§ Mr. Foulkes
asked the Secretary of State for the Home Department (1) what are the administrative arrangements for the transfer of prisoners between (a) England and Scotland and (b) England and Northern Ireland; and how many prisoners have been transferred in the last five years for which figures are available;
(2) what are the administrative arrangements covering the transfer of prisoners between (a) England and the Channel Islands and (b) England and the Isle of Man; and how many prisoners have been transferred in the last five years for which figures are available.
§ Mr. Mellor
There are powers under the Criminal Justice Act 1961 to transfer a sentenced prisoner on his own application between England and Wales, Scotland and Northern Ireland, or to the Channel Islands and Isle of Man, either permanently or temporarily. Prisoners sentenced in the Channel Islands or Isle of Man may be transferred permanently without their application; this is because of the limited facilities on the islands, particularly for long-term prisoners. There are also powers to transfer sentenced prisoners to face trial, and prisoners (whether sentenced or not) for other judicial purposes; these transfers do not require an application from the prisoner.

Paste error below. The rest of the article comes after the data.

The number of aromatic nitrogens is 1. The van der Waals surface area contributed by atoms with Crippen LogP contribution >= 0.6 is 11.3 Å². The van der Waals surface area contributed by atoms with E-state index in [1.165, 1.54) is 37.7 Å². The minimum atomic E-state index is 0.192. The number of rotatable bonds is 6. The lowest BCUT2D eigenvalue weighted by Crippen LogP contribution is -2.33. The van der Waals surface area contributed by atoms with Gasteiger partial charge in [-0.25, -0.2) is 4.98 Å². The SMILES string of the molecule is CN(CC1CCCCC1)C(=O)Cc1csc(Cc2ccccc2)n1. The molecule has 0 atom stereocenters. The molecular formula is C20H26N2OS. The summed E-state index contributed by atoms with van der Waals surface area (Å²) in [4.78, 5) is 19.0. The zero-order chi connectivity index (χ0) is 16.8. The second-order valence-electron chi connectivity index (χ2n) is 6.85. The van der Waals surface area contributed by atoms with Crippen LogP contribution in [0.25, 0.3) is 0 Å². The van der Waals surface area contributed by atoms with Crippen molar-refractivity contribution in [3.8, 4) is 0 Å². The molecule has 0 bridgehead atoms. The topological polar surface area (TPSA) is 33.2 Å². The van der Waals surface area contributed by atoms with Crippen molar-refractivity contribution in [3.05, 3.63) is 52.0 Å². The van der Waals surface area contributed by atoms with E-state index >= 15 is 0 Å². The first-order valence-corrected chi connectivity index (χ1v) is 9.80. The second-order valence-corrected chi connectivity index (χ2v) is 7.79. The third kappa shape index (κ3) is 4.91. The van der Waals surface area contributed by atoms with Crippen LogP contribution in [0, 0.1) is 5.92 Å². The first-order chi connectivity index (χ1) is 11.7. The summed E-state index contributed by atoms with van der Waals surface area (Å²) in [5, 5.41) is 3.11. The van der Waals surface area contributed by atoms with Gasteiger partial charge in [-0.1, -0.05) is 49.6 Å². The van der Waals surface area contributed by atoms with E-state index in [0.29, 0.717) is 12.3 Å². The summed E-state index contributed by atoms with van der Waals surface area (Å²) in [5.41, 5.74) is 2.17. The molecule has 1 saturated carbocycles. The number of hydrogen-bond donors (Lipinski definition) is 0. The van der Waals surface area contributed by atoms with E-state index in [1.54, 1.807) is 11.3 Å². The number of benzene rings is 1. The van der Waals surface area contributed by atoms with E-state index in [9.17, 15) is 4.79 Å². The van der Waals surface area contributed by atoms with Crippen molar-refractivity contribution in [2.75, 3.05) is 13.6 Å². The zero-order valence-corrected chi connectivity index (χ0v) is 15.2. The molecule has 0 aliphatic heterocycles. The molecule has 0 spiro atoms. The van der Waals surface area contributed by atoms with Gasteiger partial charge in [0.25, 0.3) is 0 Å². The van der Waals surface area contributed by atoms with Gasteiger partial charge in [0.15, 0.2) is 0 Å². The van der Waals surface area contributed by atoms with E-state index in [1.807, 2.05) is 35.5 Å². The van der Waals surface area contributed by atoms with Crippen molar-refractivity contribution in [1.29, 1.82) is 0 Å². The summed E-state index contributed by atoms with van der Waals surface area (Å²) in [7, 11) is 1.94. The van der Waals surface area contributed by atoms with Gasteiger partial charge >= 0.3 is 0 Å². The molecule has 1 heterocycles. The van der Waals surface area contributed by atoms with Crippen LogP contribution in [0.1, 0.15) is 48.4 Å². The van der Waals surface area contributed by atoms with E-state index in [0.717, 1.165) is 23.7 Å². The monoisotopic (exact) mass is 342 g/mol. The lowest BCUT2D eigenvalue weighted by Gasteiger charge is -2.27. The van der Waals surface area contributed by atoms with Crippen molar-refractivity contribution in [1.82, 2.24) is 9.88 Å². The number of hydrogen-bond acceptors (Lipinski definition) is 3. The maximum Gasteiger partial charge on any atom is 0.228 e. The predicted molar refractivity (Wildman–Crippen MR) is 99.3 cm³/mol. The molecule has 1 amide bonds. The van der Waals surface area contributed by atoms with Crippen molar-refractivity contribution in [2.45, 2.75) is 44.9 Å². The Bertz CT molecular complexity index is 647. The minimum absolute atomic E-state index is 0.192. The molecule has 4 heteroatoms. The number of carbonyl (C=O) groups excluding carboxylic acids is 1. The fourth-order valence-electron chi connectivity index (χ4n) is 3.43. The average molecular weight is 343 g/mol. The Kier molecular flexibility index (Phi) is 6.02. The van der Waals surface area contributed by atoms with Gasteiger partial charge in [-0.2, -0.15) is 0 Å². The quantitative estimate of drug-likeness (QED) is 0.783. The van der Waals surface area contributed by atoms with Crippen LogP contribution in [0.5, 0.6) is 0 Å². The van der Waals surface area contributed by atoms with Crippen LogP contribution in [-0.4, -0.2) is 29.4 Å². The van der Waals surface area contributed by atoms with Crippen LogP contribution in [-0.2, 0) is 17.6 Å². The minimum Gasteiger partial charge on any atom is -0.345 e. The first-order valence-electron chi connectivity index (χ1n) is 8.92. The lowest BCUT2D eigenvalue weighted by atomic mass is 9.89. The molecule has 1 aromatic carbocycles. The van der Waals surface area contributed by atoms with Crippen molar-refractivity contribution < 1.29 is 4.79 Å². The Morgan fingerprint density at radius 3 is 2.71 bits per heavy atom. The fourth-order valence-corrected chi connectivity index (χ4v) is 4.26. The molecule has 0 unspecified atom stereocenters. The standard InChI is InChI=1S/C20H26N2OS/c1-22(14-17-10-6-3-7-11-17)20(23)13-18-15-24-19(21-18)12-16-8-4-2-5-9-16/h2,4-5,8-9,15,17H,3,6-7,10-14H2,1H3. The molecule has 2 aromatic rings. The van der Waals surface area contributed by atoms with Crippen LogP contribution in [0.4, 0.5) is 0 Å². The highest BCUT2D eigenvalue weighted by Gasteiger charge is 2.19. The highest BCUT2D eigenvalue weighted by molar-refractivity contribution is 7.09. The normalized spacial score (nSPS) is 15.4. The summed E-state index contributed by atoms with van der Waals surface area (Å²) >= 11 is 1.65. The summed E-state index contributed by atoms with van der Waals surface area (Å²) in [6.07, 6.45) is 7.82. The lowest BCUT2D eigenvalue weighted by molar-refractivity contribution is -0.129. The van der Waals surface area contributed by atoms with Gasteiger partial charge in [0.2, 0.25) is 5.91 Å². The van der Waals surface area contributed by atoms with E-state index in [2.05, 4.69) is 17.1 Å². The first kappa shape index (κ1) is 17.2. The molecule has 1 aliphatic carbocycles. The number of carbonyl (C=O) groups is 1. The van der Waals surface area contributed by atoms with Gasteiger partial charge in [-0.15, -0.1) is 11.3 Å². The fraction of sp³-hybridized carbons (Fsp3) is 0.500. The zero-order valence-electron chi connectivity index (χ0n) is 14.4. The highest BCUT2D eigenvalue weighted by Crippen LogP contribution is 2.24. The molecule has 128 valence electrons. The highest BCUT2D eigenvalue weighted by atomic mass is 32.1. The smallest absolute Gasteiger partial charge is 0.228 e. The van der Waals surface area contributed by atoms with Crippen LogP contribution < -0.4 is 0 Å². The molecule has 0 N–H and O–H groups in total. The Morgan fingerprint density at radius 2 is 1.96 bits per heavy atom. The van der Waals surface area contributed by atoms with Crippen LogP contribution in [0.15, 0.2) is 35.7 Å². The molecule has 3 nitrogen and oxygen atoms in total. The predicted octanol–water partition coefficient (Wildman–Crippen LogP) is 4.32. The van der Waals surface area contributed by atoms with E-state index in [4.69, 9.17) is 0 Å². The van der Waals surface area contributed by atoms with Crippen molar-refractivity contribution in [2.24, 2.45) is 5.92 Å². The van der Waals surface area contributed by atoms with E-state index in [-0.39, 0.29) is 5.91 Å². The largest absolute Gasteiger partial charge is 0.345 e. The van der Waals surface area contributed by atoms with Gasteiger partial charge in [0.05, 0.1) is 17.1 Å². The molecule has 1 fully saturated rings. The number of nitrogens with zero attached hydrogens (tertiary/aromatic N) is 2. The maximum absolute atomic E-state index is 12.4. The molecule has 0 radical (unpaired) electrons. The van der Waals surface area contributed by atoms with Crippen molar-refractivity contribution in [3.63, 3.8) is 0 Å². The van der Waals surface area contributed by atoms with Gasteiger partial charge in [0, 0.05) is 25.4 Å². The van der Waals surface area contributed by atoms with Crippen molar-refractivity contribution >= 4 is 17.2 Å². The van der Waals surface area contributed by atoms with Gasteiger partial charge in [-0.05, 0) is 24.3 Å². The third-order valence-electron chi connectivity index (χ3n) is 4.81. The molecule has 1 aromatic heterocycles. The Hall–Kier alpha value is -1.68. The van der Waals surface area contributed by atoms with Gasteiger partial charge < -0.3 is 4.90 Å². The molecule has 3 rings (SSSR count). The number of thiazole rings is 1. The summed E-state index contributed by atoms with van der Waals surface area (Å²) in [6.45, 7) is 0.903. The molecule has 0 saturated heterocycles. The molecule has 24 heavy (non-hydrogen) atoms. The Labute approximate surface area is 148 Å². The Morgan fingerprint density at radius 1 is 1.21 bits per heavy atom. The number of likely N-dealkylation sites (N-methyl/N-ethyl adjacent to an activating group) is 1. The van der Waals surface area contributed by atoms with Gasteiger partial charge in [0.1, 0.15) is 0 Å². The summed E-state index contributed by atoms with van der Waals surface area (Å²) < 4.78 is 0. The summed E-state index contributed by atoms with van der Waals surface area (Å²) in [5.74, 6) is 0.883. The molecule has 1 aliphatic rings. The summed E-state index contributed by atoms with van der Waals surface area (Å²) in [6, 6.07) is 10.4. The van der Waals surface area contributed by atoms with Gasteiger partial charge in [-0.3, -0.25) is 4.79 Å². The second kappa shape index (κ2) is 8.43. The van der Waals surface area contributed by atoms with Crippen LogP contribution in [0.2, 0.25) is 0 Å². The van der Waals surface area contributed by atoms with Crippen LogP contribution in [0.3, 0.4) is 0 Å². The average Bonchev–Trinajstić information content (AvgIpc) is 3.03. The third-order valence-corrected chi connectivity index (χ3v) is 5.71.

Transfers are made by order of the Secretary of State for the jurisdiction in which the prisoner is held initially, in agreement with the authorities in the receiving jurisdictions. Transfers from the Channel Islands and Isle of Man are made by order of the Home Secretary, with the agreement of the island authorities. The detailed arrangements are described in circular instruction 1/1978, a copy of which is in the Library of the House.
The statistical information requested is not immediately available, and I will publish it in the Official Report.